>> you probably should not be messing around with system cron jobs
>> anyway. By separating the system cron jobs from the user cron jobs,
>> you make it less likely that the system cron jobs will get changed
>> by mistake.
> How so? If you run crontab -e as a user you can only edit your own
> entries, you don't need to know where it is stored, and the cron process
> is notified when the file changes.
The system cron jobs are installed as part of the package they are
needed for. Why would you need to know where they are or edit them?
If you have not done enough research to know what affect your
changes are going to have on the system, then you probably should
not be changing things. If you have done the research, then you
should know where to find the files. Reading the LFH or the cron man
page will tell you the locations. Or are you saying that there
should be a nice GUI to let you shoot yourself in the foot? A GUI
can make sure that the changes are in the correct format, but how
does it make sure the changes are correct for your system? Running
the system cron jobs at 18:00 local time would probably work well at
a location where everyone goes home at 15:00, and you have people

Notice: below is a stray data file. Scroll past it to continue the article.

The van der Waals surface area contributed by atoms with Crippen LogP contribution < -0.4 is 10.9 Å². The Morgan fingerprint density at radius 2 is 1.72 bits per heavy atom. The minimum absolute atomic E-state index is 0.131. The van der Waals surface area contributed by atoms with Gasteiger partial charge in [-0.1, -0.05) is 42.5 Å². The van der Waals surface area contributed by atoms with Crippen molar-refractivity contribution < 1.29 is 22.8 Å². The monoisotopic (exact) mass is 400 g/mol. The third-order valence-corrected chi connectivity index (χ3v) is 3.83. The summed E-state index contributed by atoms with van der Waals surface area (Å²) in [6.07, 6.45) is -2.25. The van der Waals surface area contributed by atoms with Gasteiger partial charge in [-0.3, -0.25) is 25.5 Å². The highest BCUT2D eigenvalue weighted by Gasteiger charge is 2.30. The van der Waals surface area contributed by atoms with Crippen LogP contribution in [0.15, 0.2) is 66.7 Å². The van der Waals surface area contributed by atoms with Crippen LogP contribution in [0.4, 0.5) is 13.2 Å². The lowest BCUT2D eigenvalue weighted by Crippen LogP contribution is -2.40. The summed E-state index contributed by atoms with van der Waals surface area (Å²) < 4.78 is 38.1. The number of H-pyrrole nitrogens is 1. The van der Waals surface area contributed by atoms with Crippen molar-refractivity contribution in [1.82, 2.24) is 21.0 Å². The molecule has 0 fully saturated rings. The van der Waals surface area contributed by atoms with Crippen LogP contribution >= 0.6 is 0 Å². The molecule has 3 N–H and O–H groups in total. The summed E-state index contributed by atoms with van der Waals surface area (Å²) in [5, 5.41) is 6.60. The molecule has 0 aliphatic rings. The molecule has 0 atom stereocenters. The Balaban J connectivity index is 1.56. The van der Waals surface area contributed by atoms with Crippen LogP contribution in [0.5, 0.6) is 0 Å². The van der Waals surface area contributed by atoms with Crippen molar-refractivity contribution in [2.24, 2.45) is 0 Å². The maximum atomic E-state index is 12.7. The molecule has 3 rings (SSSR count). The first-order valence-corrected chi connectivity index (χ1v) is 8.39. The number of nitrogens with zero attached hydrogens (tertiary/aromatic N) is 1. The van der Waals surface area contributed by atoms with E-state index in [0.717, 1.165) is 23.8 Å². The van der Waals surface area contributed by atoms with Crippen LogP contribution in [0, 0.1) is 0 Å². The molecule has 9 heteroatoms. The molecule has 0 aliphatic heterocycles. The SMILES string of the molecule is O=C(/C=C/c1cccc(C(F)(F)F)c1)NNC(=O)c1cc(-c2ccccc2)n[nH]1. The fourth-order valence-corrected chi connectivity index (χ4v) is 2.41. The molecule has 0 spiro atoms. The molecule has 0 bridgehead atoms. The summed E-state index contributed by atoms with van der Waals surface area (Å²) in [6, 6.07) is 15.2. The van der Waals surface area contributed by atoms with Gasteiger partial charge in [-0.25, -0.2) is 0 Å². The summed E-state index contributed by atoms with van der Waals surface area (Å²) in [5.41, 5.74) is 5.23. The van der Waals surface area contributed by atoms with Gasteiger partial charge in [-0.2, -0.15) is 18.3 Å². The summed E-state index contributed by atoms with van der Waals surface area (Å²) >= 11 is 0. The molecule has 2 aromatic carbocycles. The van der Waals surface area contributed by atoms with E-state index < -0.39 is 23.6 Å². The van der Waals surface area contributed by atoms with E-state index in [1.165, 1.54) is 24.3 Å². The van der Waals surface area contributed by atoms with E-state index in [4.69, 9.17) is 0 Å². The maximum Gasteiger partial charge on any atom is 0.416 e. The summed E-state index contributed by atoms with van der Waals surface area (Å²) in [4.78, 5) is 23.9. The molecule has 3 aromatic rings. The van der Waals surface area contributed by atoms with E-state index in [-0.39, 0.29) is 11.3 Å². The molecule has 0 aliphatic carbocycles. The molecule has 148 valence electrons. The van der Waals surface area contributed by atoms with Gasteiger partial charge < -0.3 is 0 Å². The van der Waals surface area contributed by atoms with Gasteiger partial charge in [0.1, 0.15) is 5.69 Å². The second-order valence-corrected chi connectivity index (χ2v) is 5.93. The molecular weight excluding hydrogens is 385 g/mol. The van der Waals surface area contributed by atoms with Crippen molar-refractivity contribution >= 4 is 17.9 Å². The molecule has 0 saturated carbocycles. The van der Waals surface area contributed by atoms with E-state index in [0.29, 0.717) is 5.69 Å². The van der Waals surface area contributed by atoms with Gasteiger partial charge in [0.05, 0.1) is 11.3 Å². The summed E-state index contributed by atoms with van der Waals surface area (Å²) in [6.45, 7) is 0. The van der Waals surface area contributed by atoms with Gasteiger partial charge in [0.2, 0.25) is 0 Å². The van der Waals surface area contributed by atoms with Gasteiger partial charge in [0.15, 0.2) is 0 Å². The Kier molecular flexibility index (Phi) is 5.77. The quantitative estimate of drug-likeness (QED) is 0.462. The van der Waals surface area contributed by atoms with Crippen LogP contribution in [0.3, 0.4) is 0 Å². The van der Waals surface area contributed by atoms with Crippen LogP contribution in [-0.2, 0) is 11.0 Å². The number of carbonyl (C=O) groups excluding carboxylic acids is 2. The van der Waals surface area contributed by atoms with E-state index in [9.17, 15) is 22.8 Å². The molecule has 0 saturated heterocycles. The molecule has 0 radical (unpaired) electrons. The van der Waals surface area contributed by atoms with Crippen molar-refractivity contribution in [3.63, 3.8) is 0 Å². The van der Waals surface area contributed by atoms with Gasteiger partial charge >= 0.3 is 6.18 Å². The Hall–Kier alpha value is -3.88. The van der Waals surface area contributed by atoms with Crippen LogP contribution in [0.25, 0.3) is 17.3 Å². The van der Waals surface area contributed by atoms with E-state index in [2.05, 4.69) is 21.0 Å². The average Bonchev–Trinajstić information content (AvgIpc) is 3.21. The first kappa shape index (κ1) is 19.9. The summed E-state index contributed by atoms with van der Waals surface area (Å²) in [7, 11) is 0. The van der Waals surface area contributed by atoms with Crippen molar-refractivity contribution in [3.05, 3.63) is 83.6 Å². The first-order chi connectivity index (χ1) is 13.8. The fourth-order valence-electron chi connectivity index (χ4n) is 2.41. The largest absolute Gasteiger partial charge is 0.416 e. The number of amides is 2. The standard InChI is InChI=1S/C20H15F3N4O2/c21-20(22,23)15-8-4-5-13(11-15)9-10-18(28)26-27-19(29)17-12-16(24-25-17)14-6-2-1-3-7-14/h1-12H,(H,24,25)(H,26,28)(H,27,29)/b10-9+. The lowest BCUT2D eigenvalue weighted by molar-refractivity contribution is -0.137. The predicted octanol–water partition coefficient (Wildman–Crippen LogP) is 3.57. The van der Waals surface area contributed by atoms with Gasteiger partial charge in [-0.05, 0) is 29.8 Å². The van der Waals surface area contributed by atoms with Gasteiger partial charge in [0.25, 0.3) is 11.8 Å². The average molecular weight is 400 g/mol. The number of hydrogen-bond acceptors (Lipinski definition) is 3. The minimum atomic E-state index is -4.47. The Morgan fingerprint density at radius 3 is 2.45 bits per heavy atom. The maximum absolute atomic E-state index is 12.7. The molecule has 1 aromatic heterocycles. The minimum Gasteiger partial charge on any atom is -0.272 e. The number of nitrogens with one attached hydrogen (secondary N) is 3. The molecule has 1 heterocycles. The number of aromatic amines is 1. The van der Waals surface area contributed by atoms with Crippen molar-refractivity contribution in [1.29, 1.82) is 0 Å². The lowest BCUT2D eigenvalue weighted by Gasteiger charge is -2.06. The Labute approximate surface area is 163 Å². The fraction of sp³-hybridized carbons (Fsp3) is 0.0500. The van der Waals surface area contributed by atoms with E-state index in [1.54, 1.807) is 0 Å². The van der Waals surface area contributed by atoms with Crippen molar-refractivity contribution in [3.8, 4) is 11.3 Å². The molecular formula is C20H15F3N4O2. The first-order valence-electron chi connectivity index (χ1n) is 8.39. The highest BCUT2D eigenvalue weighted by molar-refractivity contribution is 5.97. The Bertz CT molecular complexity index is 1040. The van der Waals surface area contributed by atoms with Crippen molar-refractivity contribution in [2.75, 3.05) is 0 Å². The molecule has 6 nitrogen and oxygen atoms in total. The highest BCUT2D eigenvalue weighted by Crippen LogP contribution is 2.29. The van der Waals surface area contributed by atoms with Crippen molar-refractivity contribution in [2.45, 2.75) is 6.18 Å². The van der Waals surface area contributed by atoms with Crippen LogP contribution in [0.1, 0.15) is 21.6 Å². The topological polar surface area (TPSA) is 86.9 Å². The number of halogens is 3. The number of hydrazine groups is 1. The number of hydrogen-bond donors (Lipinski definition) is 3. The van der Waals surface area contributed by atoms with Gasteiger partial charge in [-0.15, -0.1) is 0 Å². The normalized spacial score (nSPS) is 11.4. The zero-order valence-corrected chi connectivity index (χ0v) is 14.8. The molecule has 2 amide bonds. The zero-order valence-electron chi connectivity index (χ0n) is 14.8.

starting at 03:00. It would not work well for a web server that gets
most of its traffic around that time. We are not far enough along
with AI programs for a GUI to handle that.
> After all, a user would notice fairly quickly if their
>> personal cron job was not running. But if you disabled something
>> like logrotate, you might not notice until /var filled up.
> And the point of separating the system from root jobs so you have to
> hunt all over the place to find them?
Hunt all over the place to find them? If you can not find them after
reading the cron man page, are you sure you should be messing with
them? While the cron man page does not cover /etc/cron.daily,
/etc/cron.weekly, and /etc/cron.monthly, the LFH does. If you do not
know about the LFH, you should be able to figure out what the
directories do by reading /etc/crontab, if the directorie names are
not enough of a clue. After all, this is not Windows - Linux does
not claim you can administer everything with a point & click
interface without having to learn how things work. For some things,
you have to be willing to learn enough to make informed choices,
accept the defaults, or get someone that has the knowledge to make
the changes for you. For the average desktop user, the defaults are
probably going to work fine.
Do not meddle in the affairs of dragons,
for thou art crunchy and taste good with Ketchup!